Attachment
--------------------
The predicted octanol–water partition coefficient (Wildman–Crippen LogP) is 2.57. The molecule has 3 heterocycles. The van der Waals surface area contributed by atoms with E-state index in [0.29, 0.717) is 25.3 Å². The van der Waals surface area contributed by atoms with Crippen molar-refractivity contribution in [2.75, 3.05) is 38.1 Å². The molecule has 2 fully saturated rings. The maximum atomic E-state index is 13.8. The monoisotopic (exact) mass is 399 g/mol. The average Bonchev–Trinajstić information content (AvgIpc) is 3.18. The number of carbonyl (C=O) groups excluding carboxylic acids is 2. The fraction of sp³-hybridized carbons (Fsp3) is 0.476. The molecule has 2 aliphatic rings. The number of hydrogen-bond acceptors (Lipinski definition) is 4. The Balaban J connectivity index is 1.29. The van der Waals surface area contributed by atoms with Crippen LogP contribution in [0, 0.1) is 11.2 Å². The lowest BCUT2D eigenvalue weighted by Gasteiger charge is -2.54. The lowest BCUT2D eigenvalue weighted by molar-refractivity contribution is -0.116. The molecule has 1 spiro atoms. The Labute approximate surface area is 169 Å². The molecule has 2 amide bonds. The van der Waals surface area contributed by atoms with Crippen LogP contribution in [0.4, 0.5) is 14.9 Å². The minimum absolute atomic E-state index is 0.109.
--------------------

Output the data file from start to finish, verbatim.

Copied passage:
The predicted octanol–water partition coefficient (Wildman–Crippen LogP) is 2.57. The molecule has 3 heterocycles. The van der Waals surface area contributed by atoms with E-state index in [0.29, 0.717) is 25.3 Å². The van der Waals surface area contributed by atoms with Crippen molar-refractivity contribution in [2.75, 3.05) is 38.1 Å². The molecule has 2 fully saturated rings. The maximum atomic E-state index is 13.8. The monoisotopic (exact) mass is 399 g/mol. The average Bonchev–Trinajstić information content (AvgIpc) is 3.18. The number of carbonyl (C=O) groups excluding carboxylic acids is 2. The fraction of sp³-hybridized carbons (Fsp3) is 0.476. The molecule has 2 aliphatic rings. The number of hydrogen-bond acceptors (Lipinski definition) is 4. The Balaban J connectivity index is 1.29. The van der Waals surface area contributed by atoms with Crippen LogP contribution in [0, 0.1) is 11.2 Å². The lowest BCUT2D eigenvalue weighted by Gasteiger charge is -2.54. The lowest BCUT2D eigenvalue weighted by molar-refractivity contribution is -0.116. The molecule has 1 spiro atoms. The Labute approximate surface area is 169 Å². The molecule has 2 amide bonds. The van der Waals surface area contributed by atoms with Crippen LogP contribution in [0.4, 0.5) is 14.9 Å². The minimum absolute atomic E-state index is 0.109.